Kenny Tran 94,000
Will Durkee 92,600
Andreas Berggren 91,000
Joe Le 85,100
Tony G 76,600
Matt Larsh 76,000
Stephen van Zadelhoff 72,800
Mats Gravatin 72,000
Tom Dwan 70,600
Ian Frazer 70,500
Shaun Needham 70,000
Henrik Waltersson 69,500
Azzy Ashgar 69,200
Csaba Kureheszki 69,000
Hoyt Corkins 61,200
Philip Hilm 60,200
Matthew Carter 58,400
Martin Johnson 58,200
John Ridge 57,000
Julius Colman 55,500
Jeff Buffenbarger 50,900
Robert Stain 50,700
Matthew Gilbert 50,600
Lee Nelson 49,000
Jimmy "Gobboboy" Fricke 48,100
Sergey Rybachenko 48,000
Matthew McCullough 47,800
Marco Traniello 45,700
Joe Beevers 45,400
Jon Turner 44,800
Krzysztef Gluszko 44,200
Bob Willis 43,700
Jennifer Harman 42,200
Victoria Cohen 39,500
Daniel Zink 39,400
Matt Kay 38,200
Peter Murphy 37,500
Martin Vallo 36,800
Neal Pearson 32,800
Daniel Negreanu 31,700
Jeffrey Lisandro 31,100
Sam Norman 29,600
James Keys 26,500
Rehme Pedersen 26,000
Ryan Fronda 25,900
Roland Israelashvili 22,500
Erik Joergensen 22,100
Gary Jones 21,700
Matthew Hankins 21,200
Mark McCluskey 16,900
John Tabatabai 13,500
Simon Wing 12,700
Phil Hellmuth 10,500
Jani Sointula 5,600
Stephen Rynne ??????
Day 3 starts at 2pm local time on Friday. The top 36 win prize money.

* * * * *

Bouncin Round the Room...

I bumped into Stephen Bartley, who is one of my favorite British poker journalists. He paid me for his entry in the Pauly's Pub football pool. He admitted he knew nothing about "American football" which means he'll probably win it all.

I also saw Jeffrey Haas from the Asian Pacific Poker Tour and Conrad from PokerStars. Matt Parvis, the editor at Bluff Magazine, stopped by the featured TV table. After the WSOP ended, Parvis hired me to write a column of my choice. I pitched him a series called On the Road with Dr. Pauly and he loved the concept. I sent him my first piece which details my highjinks in Amsterdam and Sweden with Benjo and Johnny Mushrooms. It should appear in the next issue of Bluff. Keep an eye out for it. I finally get to do some real writing and I'm totally excited about the opportunity.

Change100 and Jen were downstairs in the poker room covering those tables and having to deal with people jumping onto their laptops when they went inside the ropes. Upstairs, DaveShoelace and Snoopy had to deal with drunken and rowdy railbirds who thought they were at a football match. Dave Shoelace had a great line and said that there was a 2 to 1 chance that someone puked on his laptop before the night ended. James Keys had an entourage of drunken hooligans that were giving Jamie Gold a tough time. The TD had to give them a warning to calm down. One of them wandered up to Dave Shoelace and told him to write bad things about Gold in the blog, particularly on one hand where Gold took some chips from Keys.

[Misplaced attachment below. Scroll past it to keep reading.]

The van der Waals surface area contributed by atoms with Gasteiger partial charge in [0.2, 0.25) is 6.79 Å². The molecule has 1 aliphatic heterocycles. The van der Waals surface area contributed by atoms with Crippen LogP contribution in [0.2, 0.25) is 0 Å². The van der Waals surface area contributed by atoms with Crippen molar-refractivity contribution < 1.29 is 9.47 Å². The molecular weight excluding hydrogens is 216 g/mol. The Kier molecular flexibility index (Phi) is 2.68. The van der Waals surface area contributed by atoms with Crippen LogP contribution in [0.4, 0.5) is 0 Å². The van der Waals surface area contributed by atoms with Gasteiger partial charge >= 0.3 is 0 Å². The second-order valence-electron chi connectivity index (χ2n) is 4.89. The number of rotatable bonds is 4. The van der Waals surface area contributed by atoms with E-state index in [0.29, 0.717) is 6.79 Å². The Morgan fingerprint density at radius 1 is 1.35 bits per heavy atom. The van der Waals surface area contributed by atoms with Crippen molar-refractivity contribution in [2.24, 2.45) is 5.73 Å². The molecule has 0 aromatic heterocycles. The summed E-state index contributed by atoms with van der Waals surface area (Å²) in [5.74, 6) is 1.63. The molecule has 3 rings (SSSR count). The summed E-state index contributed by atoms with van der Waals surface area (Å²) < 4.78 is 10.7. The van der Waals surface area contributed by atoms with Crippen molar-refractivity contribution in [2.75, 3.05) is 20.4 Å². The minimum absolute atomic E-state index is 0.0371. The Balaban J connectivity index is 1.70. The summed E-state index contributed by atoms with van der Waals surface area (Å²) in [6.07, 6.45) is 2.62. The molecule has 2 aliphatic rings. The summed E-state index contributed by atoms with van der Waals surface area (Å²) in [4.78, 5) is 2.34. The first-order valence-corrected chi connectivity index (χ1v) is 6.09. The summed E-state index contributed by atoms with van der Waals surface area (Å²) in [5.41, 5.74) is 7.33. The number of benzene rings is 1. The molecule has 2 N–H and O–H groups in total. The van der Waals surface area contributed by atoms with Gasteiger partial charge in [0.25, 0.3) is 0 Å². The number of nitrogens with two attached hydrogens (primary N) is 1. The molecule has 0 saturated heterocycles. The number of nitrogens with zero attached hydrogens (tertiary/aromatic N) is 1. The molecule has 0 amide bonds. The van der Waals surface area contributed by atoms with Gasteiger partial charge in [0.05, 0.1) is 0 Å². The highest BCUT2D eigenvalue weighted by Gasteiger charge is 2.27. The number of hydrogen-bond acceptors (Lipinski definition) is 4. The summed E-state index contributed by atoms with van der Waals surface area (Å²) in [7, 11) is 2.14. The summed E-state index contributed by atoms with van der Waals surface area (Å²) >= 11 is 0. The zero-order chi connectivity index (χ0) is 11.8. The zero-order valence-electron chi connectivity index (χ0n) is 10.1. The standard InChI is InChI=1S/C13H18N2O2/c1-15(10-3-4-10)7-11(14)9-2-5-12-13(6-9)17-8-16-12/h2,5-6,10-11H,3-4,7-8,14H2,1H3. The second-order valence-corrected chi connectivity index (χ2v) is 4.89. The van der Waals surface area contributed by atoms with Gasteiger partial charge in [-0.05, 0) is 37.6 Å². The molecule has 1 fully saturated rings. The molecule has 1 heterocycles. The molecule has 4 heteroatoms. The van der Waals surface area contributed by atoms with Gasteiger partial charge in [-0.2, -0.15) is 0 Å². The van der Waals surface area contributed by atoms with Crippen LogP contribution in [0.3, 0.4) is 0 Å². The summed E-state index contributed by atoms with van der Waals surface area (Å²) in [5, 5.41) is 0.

Tony G was shortstacked after dinner break but went on a tremendous run. He doubled up then busted Isabelle Mercier. She was cordial at the table, but walked away muttering a slew of x-rated words. The G was being old-school Tony G. The guy is from the streets, yo. He had Big Slick against Mercier's Hilton Sisters. She was ahead until the King spiked on the river. "Yes!" screamed The G as he threw up his arms in celebration. "The Butcher of Baghdad is back!" You can't make this stuff up.

Snoopy was happy that his model friend, Patrik Antonius continued his run. Here's what Change100 wrote in a quick fashion report:
"He's wearing his Martin's Poker shirt unbuttoned halfway down his chest. in the words of Rachael Ray, 'Yum-o!'"
Gus Hansen had been lurking around the featured table (mugging for camera time as a railbird) and over to the other tables sweating Patrik Antonius, who also finished Day 2b as the chipleader. To quote the always funny Dave Shoelace, "This has turned into the World Series of Good Looking Scandinavian Men."
Last 5 Pros I Pissed Next To....
1. Jamie Gold
2. Willie Tann
3. Roland De Wolfe
4. Daniel Negreanu
5. Erik Friberg
* * * * *